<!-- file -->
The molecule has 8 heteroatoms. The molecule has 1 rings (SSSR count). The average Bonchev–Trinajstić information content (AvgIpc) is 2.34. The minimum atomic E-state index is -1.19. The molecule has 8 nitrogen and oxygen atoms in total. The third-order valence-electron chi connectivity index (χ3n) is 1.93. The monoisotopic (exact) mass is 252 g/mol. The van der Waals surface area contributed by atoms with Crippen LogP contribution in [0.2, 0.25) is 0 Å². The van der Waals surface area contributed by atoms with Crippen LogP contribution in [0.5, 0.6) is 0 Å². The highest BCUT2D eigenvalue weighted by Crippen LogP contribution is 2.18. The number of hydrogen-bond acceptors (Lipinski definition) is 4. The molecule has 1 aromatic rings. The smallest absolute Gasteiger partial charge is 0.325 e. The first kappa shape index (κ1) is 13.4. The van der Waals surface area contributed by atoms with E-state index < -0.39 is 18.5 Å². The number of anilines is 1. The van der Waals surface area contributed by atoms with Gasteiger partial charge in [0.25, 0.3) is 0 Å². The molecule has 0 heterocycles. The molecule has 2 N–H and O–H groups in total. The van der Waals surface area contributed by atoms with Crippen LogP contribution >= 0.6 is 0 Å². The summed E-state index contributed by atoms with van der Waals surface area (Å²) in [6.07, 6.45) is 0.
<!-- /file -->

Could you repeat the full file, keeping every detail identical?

The molecule has 8 heteroatoms. The molecule has 1 rings (SSSR count). The average Bonchev–Trinajstić information content (AvgIpc) is 2.34. The minimum atomic E-state index is -1.19. The molecule has 8 nitrogen and oxygen atoms in total. The third-order valence-electron chi connectivity index (χ3n) is 1.93. The monoisotopic (exact) mass is 252 g/mol. The van der Waals surface area contributed by atoms with Crippen LogP contribution in [0.2, 0.25) is 0 Å². The van der Waals surface area contributed by atoms with Crippen LogP contribution in [0.5, 0.6) is 0 Å². The highest BCUT2D eigenvalue weighted by Crippen LogP contribution is 2.18. The number of hydrogen-bond acceptors (Lipinski definition) is 4. The molecule has 1 aromatic rings. The smallest absolute Gasteiger partial charge is 0.325 e. The first kappa shape index (κ1) is 13.4. The van der Waals surface area contributed by atoms with E-state index < -0.39 is 18.5 Å². The number of anilines is 1. The van der Waals surface area contributed by atoms with Gasteiger partial charge in [0.25, 0.3) is 0 Å². The molecule has 0 heterocycles. The molecule has 2 N–H and O–H groups in total. The van der Waals surface area contributed by atoms with Crippen LogP contribution >= 0.6 is 0 Å². The summed E-state index contributed by atoms with van der Waals surface area (Å²) in [6.07, 6.45) is 0.